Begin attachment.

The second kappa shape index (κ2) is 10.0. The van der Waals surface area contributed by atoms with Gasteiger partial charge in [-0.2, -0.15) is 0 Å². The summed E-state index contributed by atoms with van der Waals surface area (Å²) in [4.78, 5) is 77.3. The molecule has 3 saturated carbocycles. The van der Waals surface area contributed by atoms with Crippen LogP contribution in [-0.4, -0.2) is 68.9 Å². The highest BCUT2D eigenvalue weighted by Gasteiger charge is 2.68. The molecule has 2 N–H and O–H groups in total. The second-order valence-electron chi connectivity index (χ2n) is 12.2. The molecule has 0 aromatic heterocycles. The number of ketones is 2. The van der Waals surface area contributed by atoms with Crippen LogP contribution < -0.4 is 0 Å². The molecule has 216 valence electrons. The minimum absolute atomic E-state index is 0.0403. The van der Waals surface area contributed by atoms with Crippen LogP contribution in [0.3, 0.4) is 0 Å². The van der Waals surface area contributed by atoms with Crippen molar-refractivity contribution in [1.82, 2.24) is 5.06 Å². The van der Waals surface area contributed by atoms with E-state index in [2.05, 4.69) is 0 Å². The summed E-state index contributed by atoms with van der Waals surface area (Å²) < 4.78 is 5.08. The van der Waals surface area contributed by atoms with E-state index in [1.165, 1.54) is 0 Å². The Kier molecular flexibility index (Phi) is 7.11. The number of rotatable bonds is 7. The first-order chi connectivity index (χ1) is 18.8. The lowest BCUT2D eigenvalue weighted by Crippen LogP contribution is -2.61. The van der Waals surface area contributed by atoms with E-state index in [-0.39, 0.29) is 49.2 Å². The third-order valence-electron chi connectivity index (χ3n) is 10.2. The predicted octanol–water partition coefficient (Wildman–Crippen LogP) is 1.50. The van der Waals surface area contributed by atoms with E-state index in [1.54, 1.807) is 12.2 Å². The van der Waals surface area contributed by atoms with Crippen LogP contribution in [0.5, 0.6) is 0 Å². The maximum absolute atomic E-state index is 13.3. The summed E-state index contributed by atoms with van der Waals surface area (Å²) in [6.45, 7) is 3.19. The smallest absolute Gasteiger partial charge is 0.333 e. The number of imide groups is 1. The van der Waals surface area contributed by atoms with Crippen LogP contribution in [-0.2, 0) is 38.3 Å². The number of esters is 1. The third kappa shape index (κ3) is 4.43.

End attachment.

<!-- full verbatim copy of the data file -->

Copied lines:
The second kappa shape index (κ2) is 10.0. The van der Waals surface area contributed by atoms with Gasteiger partial charge in [-0.2, -0.15) is 0 Å². The summed E-state index contributed by atoms with van der Waals surface area (Å²) in [4.78, 5) is 77.3. The molecule has 3 saturated carbocycles. The van der Waals surface area contributed by atoms with Crippen LogP contribution in [-0.4, -0.2) is 68.9 Å². The highest BCUT2D eigenvalue weighted by Gasteiger charge is 2.68. The molecule has 2 N–H and O–H groups in total. The second-order valence-electron chi connectivity index (χ2n) is 12.2. The molecule has 0 aromatic heterocycles. The number of ketones is 2. The van der Waals surface area contributed by atoms with Crippen LogP contribution < -0.4 is 0 Å². The molecule has 216 valence electrons. The minimum absolute atomic E-state index is 0.0403. The van der Waals surface area contributed by atoms with Crippen LogP contribution in [0.3, 0.4) is 0 Å². The van der Waals surface area contributed by atoms with Crippen molar-refractivity contribution in [1.82, 2.24) is 5.06 Å². The van der Waals surface area contributed by atoms with E-state index in [2.05, 4.69) is 0 Å². The summed E-state index contributed by atoms with van der Waals surface area (Å²) < 4.78 is 5.08. The van der Waals surface area contributed by atoms with E-state index in [1.165, 1.54) is 0 Å². The Kier molecular flexibility index (Phi) is 7.11. The number of rotatable bonds is 7. The first-order chi connectivity index (χ1) is 18.8. The lowest BCUT2D eigenvalue weighted by Crippen LogP contribution is -2.61. The van der Waals surface area contributed by atoms with E-state index in [-0.39, 0.29) is 49.2 Å². The third-order valence-electron chi connectivity index (χ3n) is 10.2. The predicted octanol–water partition coefficient (Wildman–Crippen LogP) is 1.50. The van der Waals surface area contributed by atoms with E-state index in [1.54, 1.807) is 12.2 Å². The van der Waals surface area contributed by atoms with Crippen LogP contribution in [0.5, 0.6) is 0 Å². The maximum absolute atomic E-state index is 13.3. The summed E-state index contributed by atoms with van der Waals surface area (Å²) in [6.45, 7) is 3.19. The smallest absolute Gasteiger partial charge is 0.333 e. The number of imide groups is 1. The van der Waals surface area contributed by atoms with Crippen LogP contribution in [-0.2, 0) is 38.3 Å². The number of esters is 1. The third kappa shape index (κ3) is 4.43.